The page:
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Executive Pay

Date: 01 July, 2007

By: Chief

Imagever the last close to 20 years pay, perks and privileges (the 3P's) for company CEOs has sky rocketed. Now I don't have any problem paying people well when they produce a top shelf product. No problem whatsoever. However, my snivel or gripe, call it what you will, with CEOs is simply this — just what in the world do they actually produce?

Think about it for a moment. Does the CEO of General Motors actually produce a car? I hardly think so. Or how about Terry Semel, the CEO of Yahoo. Does he actually get his pinkies dirty on a keyboard developing code? Obviously not. Yet these guys make a financial killing — producing nothing.

Currently GM is laying off or has already laid off thousands of employees and shuttered numerous plants. And GM is still losing money hand over fist. Yahoo has gone straight down the toilet (flush twice — it is a long way to capitol hill) and appears to be picking up speed in their quest for a total meltdown.

Continuing on about Yahoo, according to the AP:

"Yahoo Inc.'s Terry Semel, whose Internet company has lagged behind Google Inc. in profit growth and stock performance, led the pack with total compensation last year of $71.7 million, according to the AP formula used to analyze those filings."

Now I ask you — if you are a gambler, er, investor and you had gambled, er, invested some of your hard earned income (I'm talking about actually working for it, not the Paris Hilton on her knees method) by purchasing some stock in either GM or Yahoo, would you be just more than a little tic'd off right about now? Your stock is worth less than the purchase price, both companies are, to say the least, under-performing and yet the CEOs are making out like bandits.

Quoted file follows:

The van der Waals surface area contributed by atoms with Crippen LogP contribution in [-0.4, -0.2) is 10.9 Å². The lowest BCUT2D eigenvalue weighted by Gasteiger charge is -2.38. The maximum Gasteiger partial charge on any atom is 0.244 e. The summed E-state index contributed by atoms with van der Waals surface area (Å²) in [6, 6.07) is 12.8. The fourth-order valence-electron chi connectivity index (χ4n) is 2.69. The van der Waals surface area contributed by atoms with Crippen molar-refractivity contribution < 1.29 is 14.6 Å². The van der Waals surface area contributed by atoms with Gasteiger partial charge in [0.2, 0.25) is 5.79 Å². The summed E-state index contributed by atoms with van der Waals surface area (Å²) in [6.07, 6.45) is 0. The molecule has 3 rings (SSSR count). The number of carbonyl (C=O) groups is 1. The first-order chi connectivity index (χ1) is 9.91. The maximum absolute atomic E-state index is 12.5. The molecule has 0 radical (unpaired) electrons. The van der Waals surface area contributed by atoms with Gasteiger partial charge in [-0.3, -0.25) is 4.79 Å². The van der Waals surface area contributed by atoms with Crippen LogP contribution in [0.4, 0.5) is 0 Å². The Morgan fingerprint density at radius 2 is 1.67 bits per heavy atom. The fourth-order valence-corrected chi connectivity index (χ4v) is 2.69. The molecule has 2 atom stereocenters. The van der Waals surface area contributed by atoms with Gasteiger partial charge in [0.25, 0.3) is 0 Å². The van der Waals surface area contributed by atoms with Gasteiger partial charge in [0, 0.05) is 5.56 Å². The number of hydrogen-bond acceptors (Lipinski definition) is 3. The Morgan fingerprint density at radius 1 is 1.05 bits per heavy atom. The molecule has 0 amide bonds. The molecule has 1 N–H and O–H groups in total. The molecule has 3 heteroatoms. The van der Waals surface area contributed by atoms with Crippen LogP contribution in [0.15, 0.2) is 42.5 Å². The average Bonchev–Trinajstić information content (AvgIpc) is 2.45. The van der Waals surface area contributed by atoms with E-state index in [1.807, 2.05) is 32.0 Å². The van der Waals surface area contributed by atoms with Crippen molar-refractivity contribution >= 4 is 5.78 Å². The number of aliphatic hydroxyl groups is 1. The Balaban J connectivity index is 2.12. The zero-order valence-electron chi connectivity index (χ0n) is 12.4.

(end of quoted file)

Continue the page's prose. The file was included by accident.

Me? I would be more than just a little tic'd off. The only thing I can see that either of these two CEOs have produced is red ink.

But hold on just a second, believe or not there is more and it ain't pretty. Quoting the AP:

"Consider the case of Occidental Petroleum's Irani, who topped a separate Top 10 list of executives who exercised previously awarded stock options, compiled for the AP by Capital IQ, a division of Standard & Poor's. His net gain, before taxes, on shares he exercised in 2006 was $270.2 million — an amount not included in AP's pay total.

"But it's worth noting that three hedge fund managers - James Simons of Renaissance Technologies Corp., Kenneth Griffin of Citadel Investment Group and Sears Holding Corp. Chairman Edward Lampert, who also runs ESL Investments - together earned more than the 386 CEOs the AP studied combined. They collectively earned $4.4 billion last year, according to Alpha magazine, published by Institutional Investor" (emphasis added).

Not too bloody shabby an annual income eh? So allow me to ask again — just what do executives actually produce?

Let me put this into some kind of realistic context. I am not even sure that is possible considering that the executive 3P's are just simply mind numbing, but I'll give it a try anyway.

If, for example, the minimum wage had been increased at the exact same rate as the executive 3P's since 1990, the minimum wage today would be somewhere between $50 - $62 dollars per hour. The AP says executive pay has increased "on average, 179 times as much as rank and file workers, double the 90-to-1 ratio in 1994."

There is some good news (dripping with sarcasm) the minimum wage is to increase in July to a whopping $5.85, the first increase in a mere decade.

No say you, not all CEOs take such an enormous pay check. Some take only a dollar a year.

'Tis true, I must admit. Steve Jobs of Apple infamy is one such executive. Per the AP: